My grandmother is only one day
into her infirmity and doped up
on Morphine. Her shoulder is immobile
beneath layers of plaster.
Her eighty-five-year-old frame droops
from the weight of it.
My mother confesses:
she cannot take care of her mother.
I am not she says a nursemaid.
My mother is angry. Angry
at my sister who didn’t give enough
support, angry at my grandmother
for shuffling her feet, angry even
at the dog that was tucked beneath
my grandmother’s arm
as they all three tried to squeeze
into the door of the vet’s office.
She calls me from the emergency room
to say that grandmother fractured her shoulder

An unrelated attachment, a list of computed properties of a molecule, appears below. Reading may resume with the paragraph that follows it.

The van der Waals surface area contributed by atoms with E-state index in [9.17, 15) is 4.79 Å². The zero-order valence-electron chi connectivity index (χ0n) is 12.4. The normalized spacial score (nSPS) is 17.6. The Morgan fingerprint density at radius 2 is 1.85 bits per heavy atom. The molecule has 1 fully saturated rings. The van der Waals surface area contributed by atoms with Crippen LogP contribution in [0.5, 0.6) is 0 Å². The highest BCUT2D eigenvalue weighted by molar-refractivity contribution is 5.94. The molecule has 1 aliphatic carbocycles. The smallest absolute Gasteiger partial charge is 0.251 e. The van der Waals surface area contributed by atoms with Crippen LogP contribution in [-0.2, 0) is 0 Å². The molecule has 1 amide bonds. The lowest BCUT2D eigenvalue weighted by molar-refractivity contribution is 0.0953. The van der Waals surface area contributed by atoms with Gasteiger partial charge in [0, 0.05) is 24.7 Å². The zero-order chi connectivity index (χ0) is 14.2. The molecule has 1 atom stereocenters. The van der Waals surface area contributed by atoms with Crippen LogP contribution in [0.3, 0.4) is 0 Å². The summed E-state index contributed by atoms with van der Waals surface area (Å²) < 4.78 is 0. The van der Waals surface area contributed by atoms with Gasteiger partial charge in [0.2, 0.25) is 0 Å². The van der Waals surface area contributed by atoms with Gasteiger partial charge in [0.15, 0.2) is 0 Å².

in three places. She’s become an invalid
overnight, she says. My sister calls her cruel
for refusing to run the bathwater, refusing
to wash my grandmother’s naked body, for
not even considering renting
a wheelchair for her to move from place
to place. When grandmother whispers
that she is afraid to walk, my mother
tells her that there’s nothing wrong with
her legs, tells her she’ll have to go to a
nursing home if she won’t walk
to the bathroom: one piss in the bed is
understandable, two is teetering too
close to in-home care.
My sister does not understand that there
is too much to overcome between them—
always the memory of the black dress
grandmother refused to wear
on the day of her husband’s funeral—
the way she turned to my mother and said,
I am not in mourning.
Copyright © 2019 by Hali Sofala-Jones. Originally published in Poem-a-Day on September 6, 2019, by the Academy of American Poets.